by: Jonathan Huang from: canada
June 13, 2013 8:59 PM
US just slapped into its own face for good!

Featured Videos

Your JavaScript is turned off or you have an old version of Adobe's Flash Player. Get the latest Flash player.
Nobel Prize Winner Malala Talks to VOAi
X
August 31, 2015 2:17 AM
Nobel Peace Prize winner Malala Yousafzai met with VOA's Deewa service in Washington Sunday to talk about women’s rights and unveil a trailer for her new documentary. VOA's Katherine Gypson has more.
Video

Video Nobel Prize Winner Malala Talks to VOA

Nobel Peace Prize winner Malala Yousafzai met with VOA's Deewa service in Washington Sunday to talk about women’s rights and unveil a trailer for her new documentary. VOA's Katherine Gypson has more.
Video

Video War, Drought Threaten Iraq's Marshlands

Iraq's southern wetlands are in crisis. These areas are the spawning ground for Gulf fisheries, a resting place for migrating wildfowl, and source of livelihood for fishermen and herders. Faith Lapidus has more.
Video

Video Colombians Flee Venezuela as Border Crisis Escalates

Hundreds of Colombians have fled Venezuela since last week, amid an escalating border crisis between the two countries. Last week, Venezuelan President Nicolas Maduro ordered the closure of a key border crossing after smugglers injured three Venezuelan soldiers and a civilian. The president also ordered the deportation of Colombians who are in Venezuela illegally. Zlatica Hoke reports.
Video

Video Rebuilding New Orleans' Music Scene

Ten years after Hurricane Katrina inundated New Orleans, threatening to wash away its vibrant musical heritage along with its neighborhoods, the beat goes on. As Bronwyn Benito and Faith Lapidus report, a Musicians' Village is preserving the city's unique sound.
Video

Video In Russia, Auto Industry in Tailspin

Industry insiders say country relies too heavily on imports as inflation cuts too many consumers out of the market. Daniel Schearf has more from Moscow.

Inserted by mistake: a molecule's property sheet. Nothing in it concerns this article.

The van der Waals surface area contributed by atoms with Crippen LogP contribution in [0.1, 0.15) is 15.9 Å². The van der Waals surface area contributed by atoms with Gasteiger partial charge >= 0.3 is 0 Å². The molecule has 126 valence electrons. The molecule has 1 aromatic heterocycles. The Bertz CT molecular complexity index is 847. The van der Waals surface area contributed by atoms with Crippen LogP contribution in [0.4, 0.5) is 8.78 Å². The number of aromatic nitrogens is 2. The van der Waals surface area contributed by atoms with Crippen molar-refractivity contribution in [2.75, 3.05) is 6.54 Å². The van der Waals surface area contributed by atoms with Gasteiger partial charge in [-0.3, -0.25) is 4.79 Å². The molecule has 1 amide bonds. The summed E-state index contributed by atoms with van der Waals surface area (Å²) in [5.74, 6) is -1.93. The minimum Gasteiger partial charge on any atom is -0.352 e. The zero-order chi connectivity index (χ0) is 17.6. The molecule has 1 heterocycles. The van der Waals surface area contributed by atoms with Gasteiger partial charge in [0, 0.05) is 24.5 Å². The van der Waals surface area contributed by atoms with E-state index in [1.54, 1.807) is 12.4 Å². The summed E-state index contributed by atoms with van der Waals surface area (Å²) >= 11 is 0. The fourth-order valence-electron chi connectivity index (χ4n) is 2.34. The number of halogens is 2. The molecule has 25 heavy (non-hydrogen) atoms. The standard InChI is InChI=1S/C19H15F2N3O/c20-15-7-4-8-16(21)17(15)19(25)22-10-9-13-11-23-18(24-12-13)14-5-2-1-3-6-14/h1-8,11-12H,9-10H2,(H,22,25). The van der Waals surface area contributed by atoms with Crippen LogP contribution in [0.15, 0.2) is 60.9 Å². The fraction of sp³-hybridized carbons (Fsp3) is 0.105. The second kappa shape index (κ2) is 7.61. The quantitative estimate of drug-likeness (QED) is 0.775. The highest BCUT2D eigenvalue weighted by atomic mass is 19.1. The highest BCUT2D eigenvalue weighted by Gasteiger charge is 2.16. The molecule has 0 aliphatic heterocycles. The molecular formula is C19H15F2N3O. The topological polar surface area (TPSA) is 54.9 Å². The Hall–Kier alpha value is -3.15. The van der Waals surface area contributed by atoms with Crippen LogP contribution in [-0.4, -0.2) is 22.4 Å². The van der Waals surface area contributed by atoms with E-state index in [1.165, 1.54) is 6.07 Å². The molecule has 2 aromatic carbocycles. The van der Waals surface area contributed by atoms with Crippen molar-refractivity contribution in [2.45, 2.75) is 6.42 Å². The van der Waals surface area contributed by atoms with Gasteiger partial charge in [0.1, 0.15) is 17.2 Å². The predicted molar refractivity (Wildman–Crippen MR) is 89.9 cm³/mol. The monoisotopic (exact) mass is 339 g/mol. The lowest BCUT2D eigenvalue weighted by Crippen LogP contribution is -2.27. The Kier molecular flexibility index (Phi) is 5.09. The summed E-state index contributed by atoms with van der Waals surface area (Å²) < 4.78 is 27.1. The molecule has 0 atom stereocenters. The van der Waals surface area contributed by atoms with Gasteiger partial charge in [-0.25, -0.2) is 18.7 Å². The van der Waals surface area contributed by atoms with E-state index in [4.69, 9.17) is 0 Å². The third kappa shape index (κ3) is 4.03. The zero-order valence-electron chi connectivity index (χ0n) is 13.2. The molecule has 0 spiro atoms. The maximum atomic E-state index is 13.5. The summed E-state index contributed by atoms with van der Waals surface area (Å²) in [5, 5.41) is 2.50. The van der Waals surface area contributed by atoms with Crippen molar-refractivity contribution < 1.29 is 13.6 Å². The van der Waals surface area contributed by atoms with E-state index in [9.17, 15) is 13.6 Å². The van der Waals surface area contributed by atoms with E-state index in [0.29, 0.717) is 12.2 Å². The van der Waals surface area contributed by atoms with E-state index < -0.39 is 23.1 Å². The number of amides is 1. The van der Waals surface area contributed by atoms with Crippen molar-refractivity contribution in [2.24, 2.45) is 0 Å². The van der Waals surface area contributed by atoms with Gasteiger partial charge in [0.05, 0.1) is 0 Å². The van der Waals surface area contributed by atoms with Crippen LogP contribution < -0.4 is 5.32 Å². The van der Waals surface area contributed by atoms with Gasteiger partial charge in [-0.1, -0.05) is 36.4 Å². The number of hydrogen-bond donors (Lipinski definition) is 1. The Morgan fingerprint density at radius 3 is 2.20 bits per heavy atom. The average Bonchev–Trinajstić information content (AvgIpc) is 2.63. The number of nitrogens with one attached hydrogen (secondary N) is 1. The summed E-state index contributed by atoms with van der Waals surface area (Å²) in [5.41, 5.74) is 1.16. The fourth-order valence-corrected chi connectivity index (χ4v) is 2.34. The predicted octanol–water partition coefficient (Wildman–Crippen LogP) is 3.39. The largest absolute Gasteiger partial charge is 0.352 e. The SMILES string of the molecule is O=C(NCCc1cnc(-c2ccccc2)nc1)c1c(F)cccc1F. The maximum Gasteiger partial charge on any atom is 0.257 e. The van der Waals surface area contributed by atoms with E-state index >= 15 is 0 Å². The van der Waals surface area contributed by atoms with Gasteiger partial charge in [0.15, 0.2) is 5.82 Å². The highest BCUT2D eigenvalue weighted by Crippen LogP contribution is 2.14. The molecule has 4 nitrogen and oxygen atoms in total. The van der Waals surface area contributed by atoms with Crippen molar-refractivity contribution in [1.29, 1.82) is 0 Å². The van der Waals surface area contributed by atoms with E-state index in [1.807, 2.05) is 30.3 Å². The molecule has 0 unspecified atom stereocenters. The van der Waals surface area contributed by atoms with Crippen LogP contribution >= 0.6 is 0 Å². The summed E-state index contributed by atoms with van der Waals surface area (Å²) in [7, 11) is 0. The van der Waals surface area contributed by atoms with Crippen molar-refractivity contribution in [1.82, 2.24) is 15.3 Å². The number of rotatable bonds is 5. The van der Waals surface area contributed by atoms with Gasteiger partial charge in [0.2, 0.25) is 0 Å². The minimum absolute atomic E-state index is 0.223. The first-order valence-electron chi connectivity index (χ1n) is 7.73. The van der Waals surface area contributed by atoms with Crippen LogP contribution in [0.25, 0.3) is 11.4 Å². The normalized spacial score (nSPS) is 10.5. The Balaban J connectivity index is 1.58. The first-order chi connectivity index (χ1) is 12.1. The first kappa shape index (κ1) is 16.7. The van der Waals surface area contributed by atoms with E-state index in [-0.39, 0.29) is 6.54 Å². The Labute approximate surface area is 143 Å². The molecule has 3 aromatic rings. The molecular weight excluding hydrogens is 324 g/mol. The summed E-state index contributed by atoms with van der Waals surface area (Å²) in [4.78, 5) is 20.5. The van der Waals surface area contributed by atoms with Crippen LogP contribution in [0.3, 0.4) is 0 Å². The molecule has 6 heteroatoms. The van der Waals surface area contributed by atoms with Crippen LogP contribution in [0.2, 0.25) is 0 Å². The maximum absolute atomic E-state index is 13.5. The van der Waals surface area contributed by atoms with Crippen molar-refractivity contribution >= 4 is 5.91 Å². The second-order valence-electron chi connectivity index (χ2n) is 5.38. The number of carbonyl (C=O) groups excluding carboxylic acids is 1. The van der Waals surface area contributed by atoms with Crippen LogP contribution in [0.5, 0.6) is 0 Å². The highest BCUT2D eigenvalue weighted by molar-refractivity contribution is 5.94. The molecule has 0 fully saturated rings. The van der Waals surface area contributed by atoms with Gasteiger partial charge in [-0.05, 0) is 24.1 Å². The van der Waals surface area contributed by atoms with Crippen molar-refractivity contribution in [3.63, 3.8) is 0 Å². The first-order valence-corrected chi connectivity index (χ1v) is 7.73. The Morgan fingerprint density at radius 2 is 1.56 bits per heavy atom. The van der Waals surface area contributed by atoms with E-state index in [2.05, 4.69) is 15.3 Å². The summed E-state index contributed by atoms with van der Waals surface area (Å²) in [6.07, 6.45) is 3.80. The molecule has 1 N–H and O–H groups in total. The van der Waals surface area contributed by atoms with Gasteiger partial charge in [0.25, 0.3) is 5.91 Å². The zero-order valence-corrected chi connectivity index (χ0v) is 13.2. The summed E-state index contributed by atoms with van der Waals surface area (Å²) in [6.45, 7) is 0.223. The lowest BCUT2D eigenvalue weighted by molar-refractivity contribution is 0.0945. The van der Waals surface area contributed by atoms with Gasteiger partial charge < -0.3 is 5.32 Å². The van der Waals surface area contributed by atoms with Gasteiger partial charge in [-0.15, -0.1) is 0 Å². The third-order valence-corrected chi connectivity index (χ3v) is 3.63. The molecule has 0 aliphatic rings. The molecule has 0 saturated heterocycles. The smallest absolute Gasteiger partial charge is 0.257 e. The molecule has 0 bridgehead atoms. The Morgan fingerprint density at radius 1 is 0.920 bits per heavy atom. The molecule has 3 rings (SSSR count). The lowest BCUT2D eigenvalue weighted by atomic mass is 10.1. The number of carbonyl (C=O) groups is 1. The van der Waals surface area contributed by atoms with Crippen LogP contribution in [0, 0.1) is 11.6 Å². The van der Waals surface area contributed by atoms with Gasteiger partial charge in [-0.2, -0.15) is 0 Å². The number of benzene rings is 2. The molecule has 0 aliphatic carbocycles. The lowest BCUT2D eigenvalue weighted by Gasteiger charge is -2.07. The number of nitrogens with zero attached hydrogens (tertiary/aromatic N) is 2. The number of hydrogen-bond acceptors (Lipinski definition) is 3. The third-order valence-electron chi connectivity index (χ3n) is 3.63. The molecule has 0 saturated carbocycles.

Video

Video Scientist Calls Use of Fetal Tissue in Medical Research Essential

An anti-abortion group responsible for secret recordings of workers at a women's health care organization claims the workers shown are offering baby parts for sale, a charge the organization strongly denies. While the selling of fetal tissue is against the law in the United States, abortion and the use of donated fetal tissue for medical research are both legal. VOA’s Julie Taboh reports.
Video

Video Next to Iran, Climate at Forefront of Obama Agenda

President Barack Obama this week announced new initiatives aimed at making it easier for Americans to access renewable energy sources such as solar and wind. Obama is not slowing down when it comes to pushing through climate change measures, an issue he says is the greatest threat to the country’s national security. VOA correspondent Aru Pande has more from the White House.
Video

Video Arctic Draws International Competition for Oil

A new geopolitical “Great Game” is underway in earth’s northernmost region, the Arctic, where Russia has claimed a large area for resource development and President Barack Obama recently approved Shell Oil Company’s test-drilling project in an area under U.S. control. Greg Flakus reports.
Video

Video Philippine Maritime Police: Chinese Fishermen a Threat to Country’s Security

China and the Philippines both claim maritime rights in the South China Sea.  That includes the right to fish in those waters. Jason Strother reports on how the Philippines is catching Chinese nationals it says are illegal poachers. He has the story from Palawan province.
Video

Video China's Spratly Island Building Said to Light Up the Night 'Like A City'

Southeast Asian countries claim China has illegally seized territory in the Spratly islands. It is especially a concern for a Philippine mayor who says Beijing is occupying parts of his municipality. Jason Strother reports from the capital of Palawan province, Puerto Princesa.
Video

Video Ages-old Ice Reveals Secrets of Climate Change

Ice caps don't just exist at the world's poles. There are also tropical ice caps, and the largest sits atop the Peruvian Andes - but it is melting, quickly, and may be gone within the next 20 years. George Putic reports scientists are now rushing to take samples to get at the valuable information about climate change locked in the ice.

VOA Blogs